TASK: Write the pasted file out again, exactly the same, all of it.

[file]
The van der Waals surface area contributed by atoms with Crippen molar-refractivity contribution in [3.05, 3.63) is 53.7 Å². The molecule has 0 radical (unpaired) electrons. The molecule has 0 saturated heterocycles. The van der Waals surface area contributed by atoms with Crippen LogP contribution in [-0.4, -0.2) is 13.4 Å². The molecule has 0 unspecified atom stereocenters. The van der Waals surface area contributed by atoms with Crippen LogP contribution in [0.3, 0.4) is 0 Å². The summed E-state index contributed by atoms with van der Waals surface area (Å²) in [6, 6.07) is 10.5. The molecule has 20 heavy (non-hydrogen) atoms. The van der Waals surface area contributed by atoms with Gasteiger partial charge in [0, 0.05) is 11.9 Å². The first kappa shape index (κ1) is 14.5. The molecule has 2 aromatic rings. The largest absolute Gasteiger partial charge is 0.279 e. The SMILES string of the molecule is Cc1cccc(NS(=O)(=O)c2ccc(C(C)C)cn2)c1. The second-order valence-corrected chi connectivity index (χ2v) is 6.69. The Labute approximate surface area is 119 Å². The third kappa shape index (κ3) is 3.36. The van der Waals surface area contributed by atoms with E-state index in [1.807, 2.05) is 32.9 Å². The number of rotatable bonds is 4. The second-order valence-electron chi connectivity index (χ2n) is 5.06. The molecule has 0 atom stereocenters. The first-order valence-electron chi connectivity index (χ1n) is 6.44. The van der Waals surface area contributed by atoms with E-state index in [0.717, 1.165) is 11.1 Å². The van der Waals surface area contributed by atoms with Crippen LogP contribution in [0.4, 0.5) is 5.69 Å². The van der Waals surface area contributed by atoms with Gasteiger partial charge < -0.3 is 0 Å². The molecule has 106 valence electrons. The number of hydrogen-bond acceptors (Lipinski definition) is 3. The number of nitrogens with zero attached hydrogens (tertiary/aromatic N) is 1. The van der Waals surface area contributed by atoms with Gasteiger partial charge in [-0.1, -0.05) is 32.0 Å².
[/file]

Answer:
The van der Waals surface area contributed by atoms with Crippen molar-refractivity contribution in [3.05, 3.63) is 53.7 Å². The molecule has 0 radical (unpaired) electrons. The molecule has 0 saturated heterocycles. The van der Waals surface area contributed by atoms with Crippen LogP contribution in [-0.4, -0.2) is 13.4 Å². The molecule has 0 unspecified atom stereocenters. The van der Waals surface area contributed by atoms with Crippen LogP contribution in [0.3, 0.4) is 0 Å². The summed E-state index contributed by atoms with van der Waals surface area (Å²) in [6, 6.07) is 10.5. The molecule has 20 heavy (non-hydrogen) atoms. The van der Waals surface area contributed by atoms with Gasteiger partial charge in [0, 0.05) is 11.9 Å². The first kappa shape index (κ1) is 14.5. The molecule has 2 aromatic rings. The largest absolute Gasteiger partial charge is 0.279 e. The SMILES string of the molecule is Cc1cccc(NS(=O)(=O)c2ccc(C(C)C)cn2)c1. The second-order valence-corrected chi connectivity index (χ2v) is 6.69. The Labute approximate surface area is 119 Å². The third kappa shape index (κ3) is 3.36. The van der Waals surface area contributed by atoms with E-state index in [1.807, 2.05) is 32.9 Å². The number of rotatable bonds is 4. The second-order valence-electron chi connectivity index (χ2n) is 5.06. The molecule has 0 atom stereocenters. The first-order valence-electron chi connectivity index (χ1n) is 6.44. The van der Waals surface area contributed by atoms with E-state index in [0.717, 1.165) is 11.1 Å². The van der Waals surface area contributed by atoms with Crippen LogP contribution in [0.4, 0.5) is 5.69 Å². The van der Waals surface area contributed by atoms with Gasteiger partial charge < -0.3 is 0 Å². The molecule has 106 valence electrons. The number of hydrogen-bond acceptors (Lipinski definition) is 3. The number of nitrogens with zero attached hydrogens (tertiary/aromatic N) is 1. The van der Waals surface area contributed by atoms with Gasteiger partial charge in [-0.1, -0.05) is 32.0 Å².